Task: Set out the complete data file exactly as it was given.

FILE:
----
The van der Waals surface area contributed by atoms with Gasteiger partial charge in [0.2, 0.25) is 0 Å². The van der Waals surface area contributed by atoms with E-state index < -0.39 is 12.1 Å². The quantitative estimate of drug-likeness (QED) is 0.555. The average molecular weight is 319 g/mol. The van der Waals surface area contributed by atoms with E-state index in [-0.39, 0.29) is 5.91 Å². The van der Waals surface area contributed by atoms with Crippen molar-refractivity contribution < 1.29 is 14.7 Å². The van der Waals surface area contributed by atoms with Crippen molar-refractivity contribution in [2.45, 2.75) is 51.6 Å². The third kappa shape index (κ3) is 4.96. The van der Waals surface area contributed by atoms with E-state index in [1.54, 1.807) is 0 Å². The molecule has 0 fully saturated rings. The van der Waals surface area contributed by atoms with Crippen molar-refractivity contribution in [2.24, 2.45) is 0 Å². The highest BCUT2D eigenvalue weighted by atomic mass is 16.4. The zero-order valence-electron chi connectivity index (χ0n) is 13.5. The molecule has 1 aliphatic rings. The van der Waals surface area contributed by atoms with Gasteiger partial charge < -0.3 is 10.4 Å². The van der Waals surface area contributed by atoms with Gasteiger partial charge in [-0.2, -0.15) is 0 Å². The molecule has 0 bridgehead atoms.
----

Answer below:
The van der Waals surface area contributed by atoms with Gasteiger partial charge in [0.2, 0.25) is 0 Å². The van der Waals surface area contributed by atoms with E-state index < -0.39 is 12.1 Å². The quantitative estimate of drug-likeness (QED) is 0.555. The average molecular weight is 319 g/mol. The van der Waals surface area contributed by atoms with E-state index in [-0.39, 0.29) is 5.91 Å². The van der Waals surface area contributed by atoms with Crippen molar-refractivity contribution < 1.29 is 14.7 Å². The van der Waals surface area contributed by atoms with Crippen molar-refractivity contribution in [2.45, 2.75) is 51.6 Å². The third kappa shape index (κ3) is 4.96. The van der Waals surface area contributed by atoms with E-state index in [1.54, 1.807) is 0 Å². The molecule has 0 fully saturated rings. The van der Waals surface area contributed by atoms with Crippen molar-refractivity contribution in [2.24, 2.45) is 0 Å². The highest BCUT2D eigenvalue weighted by atomic mass is 16.4. The zero-order valence-electron chi connectivity index (χ0n) is 13.5. The molecule has 1 aliphatic rings. The van der Waals surface area contributed by atoms with Gasteiger partial charge < -0.3 is 10.4 Å². The van der Waals surface area contributed by atoms with Gasteiger partial charge in [-0.2, -0.15) is 0 Å². The molecule has 0 bridgehead atoms.